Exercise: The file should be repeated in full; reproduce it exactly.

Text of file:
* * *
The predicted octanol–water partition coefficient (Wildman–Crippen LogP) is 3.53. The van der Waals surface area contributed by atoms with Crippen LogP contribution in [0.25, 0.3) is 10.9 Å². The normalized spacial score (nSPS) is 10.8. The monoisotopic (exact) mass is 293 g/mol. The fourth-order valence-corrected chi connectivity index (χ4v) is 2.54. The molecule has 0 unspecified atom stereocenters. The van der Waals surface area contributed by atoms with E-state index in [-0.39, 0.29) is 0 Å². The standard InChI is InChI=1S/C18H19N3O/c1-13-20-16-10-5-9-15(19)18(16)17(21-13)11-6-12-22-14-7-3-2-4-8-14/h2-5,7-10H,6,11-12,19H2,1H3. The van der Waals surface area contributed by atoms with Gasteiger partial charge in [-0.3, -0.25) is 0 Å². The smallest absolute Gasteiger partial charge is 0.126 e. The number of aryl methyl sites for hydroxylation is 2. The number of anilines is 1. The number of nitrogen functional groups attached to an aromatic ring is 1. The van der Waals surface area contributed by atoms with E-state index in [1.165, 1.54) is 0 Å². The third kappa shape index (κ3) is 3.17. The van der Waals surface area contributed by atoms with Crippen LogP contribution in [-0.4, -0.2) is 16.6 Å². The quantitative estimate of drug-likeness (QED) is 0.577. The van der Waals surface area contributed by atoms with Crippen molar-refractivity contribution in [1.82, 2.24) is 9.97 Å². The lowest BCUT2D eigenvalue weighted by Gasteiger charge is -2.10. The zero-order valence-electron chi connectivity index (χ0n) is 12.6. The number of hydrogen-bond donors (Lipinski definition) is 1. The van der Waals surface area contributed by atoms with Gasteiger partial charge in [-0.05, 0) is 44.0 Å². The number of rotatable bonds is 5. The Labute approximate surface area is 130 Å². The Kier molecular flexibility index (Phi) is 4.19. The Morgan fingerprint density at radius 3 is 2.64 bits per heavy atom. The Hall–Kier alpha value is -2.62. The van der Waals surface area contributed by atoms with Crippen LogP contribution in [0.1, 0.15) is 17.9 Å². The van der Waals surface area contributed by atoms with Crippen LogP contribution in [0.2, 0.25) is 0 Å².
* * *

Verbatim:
The predicted octanol–water partition coefficient (Wildman–Crippen LogP) is 3.53. The van der Waals surface area contributed by atoms with Crippen LogP contribution in [0.25, 0.3) is 10.9 Å². The normalized spacial score (nSPS) is 10.8. The monoisotopic (exact) mass is 293 g/mol. The fourth-order valence-corrected chi connectivity index (χ4v) is 2.54. The molecule has 0 unspecified atom stereocenters. The van der Waals surface area contributed by atoms with E-state index in [-0.39, 0.29) is 0 Å². The standard InChI is InChI=1S/C18H19N3O/c1-13-20-16-10-5-9-15(19)18(16)17(21-13)11-6-12-22-14-7-3-2-4-8-14/h2-5,7-10H,6,11-12,19H2,1H3. The van der Waals surface area contributed by atoms with Gasteiger partial charge in [-0.3, -0.25) is 0 Å². The smallest absolute Gasteiger partial charge is 0.126 e. The number of aryl methyl sites for hydroxylation is 2. The number of anilines is 1. The number of nitrogen functional groups attached to an aromatic ring is 1. The van der Waals surface area contributed by atoms with E-state index in [1.165, 1.54) is 0 Å². The third kappa shape index (κ3) is 3.17. The van der Waals surface area contributed by atoms with Crippen LogP contribution in [-0.4, -0.2) is 16.6 Å². The quantitative estimate of drug-likeness (QED) is 0.577. The van der Waals surface area contributed by atoms with Crippen molar-refractivity contribution in [1.82, 2.24) is 9.97 Å². The lowest BCUT2D eigenvalue weighted by Gasteiger charge is -2.10. The zero-order valence-electron chi connectivity index (χ0n) is 12.6. The number of hydrogen-bond donors (Lipinski definition) is 1. The van der Waals surface area contributed by atoms with Gasteiger partial charge in [-0.05, 0) is 44.0 Å². The number of rotatable bonds is 5. The Labute approximate surface area is 130 Å². The Kier molecular flexibility index (Phi) is 4.19. The Morgan fingerprint density at radius 3 is 2.64 bits per heavy atom. The Hall–Kier alpha value is -2.62. The van der Waals surface area contributed by atoms with Crippen LogP contribution in [0.1, 0.15) is 17.9 Å². The van der Waals surface area contributed by atoms with Crippen LogP contribution in [0.2, 0.25) is 0 Å².